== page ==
Against the backdrop of the celebration of the Idul Fitri holidays of peace and reconciliations, a news story in the National daily Kompas recently caught our eye as a story well worth sharing. The wolf also shall dwell with the lamb, and the leopard shall lie down with the kid; and the calf and the young lion and the fatling together; and a little child shall lead them.Isaiah 11:6
Reinforced by folk tale, fable, jokes and our own first-hand experience – we unquestioningly accept that there exists a natural antipathy between cats and dogs.
So strong, in fact, is the absolute line of demarcation between cats and dogs that we allow the world to be divided into two distinct camps: people are labeled as either "dog persons" or "cat persons." In this vein, fights are fought "like cats and dogs," bespeaking battles incapable of peaceful resolution; ending only with the death or hasty retreat of the feline participant.
Once Upon a Time
Enter "Dogi" – the eponymous female canine owned by Daniel, a civil servant in Ende, located on the South coast of Flores, an island on the chain of islands stretching east of Bali.
"Dogi", who daily wanders the distance between her owner's office and home, recently arrived on the family doorstep with a newly-born, abandoned white kitten carried gently in her mouth. "Dogi" had discovered two kittens in the ditch outside her owner's office, apparently picked the one that most struck her maternal fancy, and then carried the forlorn cat all the way back home.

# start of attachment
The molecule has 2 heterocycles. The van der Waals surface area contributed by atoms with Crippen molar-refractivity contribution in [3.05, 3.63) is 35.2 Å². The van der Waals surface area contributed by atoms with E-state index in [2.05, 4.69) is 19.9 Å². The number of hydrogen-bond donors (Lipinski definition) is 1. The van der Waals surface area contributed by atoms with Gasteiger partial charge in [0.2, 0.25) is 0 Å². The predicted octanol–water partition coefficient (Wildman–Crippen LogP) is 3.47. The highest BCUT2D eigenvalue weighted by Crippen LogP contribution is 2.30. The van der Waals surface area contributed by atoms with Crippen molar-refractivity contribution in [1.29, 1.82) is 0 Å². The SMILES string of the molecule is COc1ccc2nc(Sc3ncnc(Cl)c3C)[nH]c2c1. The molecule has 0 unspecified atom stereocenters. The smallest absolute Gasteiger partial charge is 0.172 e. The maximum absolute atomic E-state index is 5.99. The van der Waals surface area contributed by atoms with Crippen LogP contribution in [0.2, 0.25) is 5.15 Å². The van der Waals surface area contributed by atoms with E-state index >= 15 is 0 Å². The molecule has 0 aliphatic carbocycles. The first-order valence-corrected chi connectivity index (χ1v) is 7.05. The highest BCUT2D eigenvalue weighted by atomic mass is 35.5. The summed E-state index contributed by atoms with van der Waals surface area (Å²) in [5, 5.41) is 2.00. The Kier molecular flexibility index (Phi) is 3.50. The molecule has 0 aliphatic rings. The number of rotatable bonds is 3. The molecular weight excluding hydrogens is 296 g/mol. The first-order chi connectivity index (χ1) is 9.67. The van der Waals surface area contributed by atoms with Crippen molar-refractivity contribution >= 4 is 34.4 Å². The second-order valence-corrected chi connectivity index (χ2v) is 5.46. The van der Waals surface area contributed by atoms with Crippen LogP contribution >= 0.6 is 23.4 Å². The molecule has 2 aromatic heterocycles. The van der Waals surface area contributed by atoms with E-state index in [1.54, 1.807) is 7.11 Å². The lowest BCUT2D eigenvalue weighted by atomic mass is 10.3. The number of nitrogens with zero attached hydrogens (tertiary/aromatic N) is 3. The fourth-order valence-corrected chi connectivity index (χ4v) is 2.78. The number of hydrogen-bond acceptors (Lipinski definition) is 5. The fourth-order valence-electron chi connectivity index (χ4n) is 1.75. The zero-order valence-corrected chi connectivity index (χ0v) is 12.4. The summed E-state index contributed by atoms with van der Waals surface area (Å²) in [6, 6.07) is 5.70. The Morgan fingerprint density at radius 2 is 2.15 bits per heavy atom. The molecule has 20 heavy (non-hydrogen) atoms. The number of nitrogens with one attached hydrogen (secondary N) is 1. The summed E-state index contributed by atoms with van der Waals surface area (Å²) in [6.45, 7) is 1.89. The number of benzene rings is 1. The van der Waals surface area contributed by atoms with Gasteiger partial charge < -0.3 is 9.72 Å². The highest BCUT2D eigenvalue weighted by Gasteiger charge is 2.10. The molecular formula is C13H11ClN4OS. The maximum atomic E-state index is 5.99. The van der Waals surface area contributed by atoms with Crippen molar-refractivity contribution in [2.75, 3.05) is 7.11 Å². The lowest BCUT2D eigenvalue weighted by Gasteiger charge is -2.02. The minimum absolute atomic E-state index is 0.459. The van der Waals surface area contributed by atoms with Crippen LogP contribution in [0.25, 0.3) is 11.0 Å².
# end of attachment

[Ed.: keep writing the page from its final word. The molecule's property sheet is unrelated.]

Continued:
As Daniel Ola explained to Kompas: "The small kitten was brought home by 'Dogi' who carried it by its neck. My Son Paul was the first to see them. The cat was taken from an open dry ditch in front of my office."
The distance between Daniel Ola's office and his home is only 500 meters. "Dogi" brought home the cat in August of 2008, immediately adopted the infant feline as its own, and "wet-nursed" the cat three-times-a-day for weeks until it reached the solid food stage. As the picture shown on balidiscovery.com demonstrates, "Dogi" and her adopted "child" have become inseparable.
We Dub You "si-Putih"
While Daniel Ola and his family are unarguably kind-hearted people, it must be admitted that their creative skills at naming pets are severely limited. Forced to name their new pet, they chose "si-Putih the Indonesian equivalent of "whitey", inspired by the cat's white and gray pelt. No surprises here; these are the same people who year's earlier paused and proclaimed the doggy "Dogi."
Should anyone doubt "Dogi's" maternal intentions, take note that neighborhood dogs attempting to threaten "si Putih" have been met by a very protective adoptive Mom with teeth bared, back-hair raised in instinctual anger and menacing growls. As a result, local dogs are keeping a respectful distance from mother and child, the unlikely pairing of "Dogi" and "si-Putih."
The story of a dog and cat living in peace on an island in a remote corner of Indonesia may seem singularly un-newsworthy. And while the story of "Dogi" and "si-Putih" hardly qualifies as "breaking news," such a tale told during the Islamic holiday of peace does offer pause to reflect on what a different world this might be if the big and powerful suddenly took it upon themselves to care and nurture the small and powerless.
Quoting from the 8th century B.C. Prophet, Isaiah:
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